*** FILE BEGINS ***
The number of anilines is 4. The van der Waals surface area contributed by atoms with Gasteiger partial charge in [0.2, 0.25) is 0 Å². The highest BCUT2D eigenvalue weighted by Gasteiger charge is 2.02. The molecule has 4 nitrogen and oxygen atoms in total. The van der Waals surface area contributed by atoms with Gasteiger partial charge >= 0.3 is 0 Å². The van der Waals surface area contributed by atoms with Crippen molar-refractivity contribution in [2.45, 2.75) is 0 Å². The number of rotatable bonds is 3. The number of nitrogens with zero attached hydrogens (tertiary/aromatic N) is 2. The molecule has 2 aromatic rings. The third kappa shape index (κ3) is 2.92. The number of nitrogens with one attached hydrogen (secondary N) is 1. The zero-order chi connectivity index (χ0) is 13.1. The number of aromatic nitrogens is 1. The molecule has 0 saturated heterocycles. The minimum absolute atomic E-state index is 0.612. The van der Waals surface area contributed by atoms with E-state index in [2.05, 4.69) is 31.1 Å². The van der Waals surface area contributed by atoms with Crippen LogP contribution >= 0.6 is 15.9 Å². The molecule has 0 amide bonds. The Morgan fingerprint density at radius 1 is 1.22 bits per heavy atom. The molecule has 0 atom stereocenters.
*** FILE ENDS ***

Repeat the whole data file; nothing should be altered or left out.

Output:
The number of anilines is 4. The van der Waals surface area contributed by atoms with Gasteiger partial charge in [0.2, 0.25) is 0 Å². The highest BCUT2D eigenvalue weighted by Gasteiger charge is 2.02. The molecule has 4 nitrogen and oxygen atoms in total. The van der Waals surface area contributed by atoms with Gasteiger partial charge >= 0.3 is 0 Å². The van der Waals surface area contributed by atoms with Crippen molar-refractivity contribution in [2.45, 2.75) is 0 Å². The number of rotatable bonds is 3. The number of nitrogens with zero attached hydrogens (tertiary/aromatic N) is 2. The molecule has 2 aromatic rings. The third kappa shape index (κ3) is 2.92. The number of nitrogens with one attached hydrogen (secondary N) is 1. The zero-order chi connectivity index (χ0) is 13.1. The number of aromatic nitrogens is 1. The molecule has 0 saturated heterocycles. The minimum absolute atomic E-state index is 0.612. The van der Waals surface area contributed by atoms with E-state index in [2.05, 4.69) is 31.1 Å². The van der Waals surface area contributed by atoms with Crippen LogP contribution >= 0.6 is 15.9 Å². The molecule has 0 amide bonds. The Morgan fingerprint density at radius 1 is 1.22 bits per heavy atom. The molecule has 0 atom stereocenters.